Since 2006, de Burca has been a member of the faculty at Fordham University School of Law. Prior to that, she was professor of law at the European University Institute in Florence and co-director of its Academy of European Law (1998-2006). She was also the deputy director of the Institute of European and Comparative Law (1996-1998) at Oxford University, a lecturer in law (1990-1998) and a fellow of Somerville College, Oxford. She was a visiting professor at HLS during the 2008 fall term and has held visiting appointments at Columbia Law School and at NYU as part of its global law school.
The eight books de Burca has written or edited include “EU Law: Text, Cases and Materials,” “Law and New Governance in the EU and the US” and “The Evolution of EU Law.” She is also the author of more than 50 scholarly articles and book chapters and is co-editor of the Oxford University Press book series “Oxford Studies in European Law.” She is a member of the board of editors and review editor for the Oxford Journal of Legal Studies and a member of the board of editors of the European Law Journal.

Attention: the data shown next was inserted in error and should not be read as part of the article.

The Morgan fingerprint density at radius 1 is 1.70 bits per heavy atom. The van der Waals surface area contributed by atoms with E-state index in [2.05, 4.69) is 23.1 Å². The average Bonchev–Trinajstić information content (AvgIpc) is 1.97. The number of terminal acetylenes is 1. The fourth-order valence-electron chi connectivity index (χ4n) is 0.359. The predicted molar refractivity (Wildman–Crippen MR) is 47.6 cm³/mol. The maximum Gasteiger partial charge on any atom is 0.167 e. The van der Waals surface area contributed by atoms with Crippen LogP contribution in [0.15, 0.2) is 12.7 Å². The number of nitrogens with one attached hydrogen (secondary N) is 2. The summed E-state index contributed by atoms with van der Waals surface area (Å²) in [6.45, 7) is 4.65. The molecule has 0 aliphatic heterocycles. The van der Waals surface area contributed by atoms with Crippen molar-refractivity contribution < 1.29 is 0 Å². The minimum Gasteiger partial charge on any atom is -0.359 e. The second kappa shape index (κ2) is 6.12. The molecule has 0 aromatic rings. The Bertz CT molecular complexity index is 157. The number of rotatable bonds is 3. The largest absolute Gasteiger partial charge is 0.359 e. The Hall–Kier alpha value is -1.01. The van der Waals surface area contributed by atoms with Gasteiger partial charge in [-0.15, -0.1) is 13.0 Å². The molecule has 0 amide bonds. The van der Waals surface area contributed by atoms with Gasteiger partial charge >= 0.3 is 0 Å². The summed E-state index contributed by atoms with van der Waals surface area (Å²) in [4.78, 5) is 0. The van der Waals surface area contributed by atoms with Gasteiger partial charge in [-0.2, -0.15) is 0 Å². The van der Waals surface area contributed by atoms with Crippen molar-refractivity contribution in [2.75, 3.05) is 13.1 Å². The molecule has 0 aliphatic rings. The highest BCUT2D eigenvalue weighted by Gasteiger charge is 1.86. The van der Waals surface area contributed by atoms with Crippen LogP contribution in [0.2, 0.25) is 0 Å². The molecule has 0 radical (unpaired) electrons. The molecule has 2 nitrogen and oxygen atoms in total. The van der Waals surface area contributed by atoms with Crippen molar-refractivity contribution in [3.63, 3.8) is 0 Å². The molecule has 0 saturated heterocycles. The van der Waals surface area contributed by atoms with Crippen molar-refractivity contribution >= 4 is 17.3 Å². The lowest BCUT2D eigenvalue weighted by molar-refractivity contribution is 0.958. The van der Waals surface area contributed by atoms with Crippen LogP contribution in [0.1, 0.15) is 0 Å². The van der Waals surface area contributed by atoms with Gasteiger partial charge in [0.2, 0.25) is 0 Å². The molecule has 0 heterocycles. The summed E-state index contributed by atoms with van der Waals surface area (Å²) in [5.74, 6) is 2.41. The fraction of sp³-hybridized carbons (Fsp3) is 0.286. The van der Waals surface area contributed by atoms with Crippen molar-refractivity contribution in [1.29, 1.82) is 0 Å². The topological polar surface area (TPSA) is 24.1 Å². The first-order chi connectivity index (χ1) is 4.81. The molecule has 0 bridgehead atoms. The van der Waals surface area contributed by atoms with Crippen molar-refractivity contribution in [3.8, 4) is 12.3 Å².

From 2003 to 2007, de Burca was a member of the executive committee of the European Union Studies Association. In 2000, she was a member of the working group of the Robert Schuman Centre at the European University Institute, which was commissioned by the European Commission to write a report on the “Reorganisation of the European Treaties.” This report served as a feasibility study for what became the EU Constitutional Treaty and its successor, the Lisbon Treaty.
She earned a B.C.L. from the University College Dublin, an LL.M. from the University of Michigan and a barrister-at-law at King’s Inn.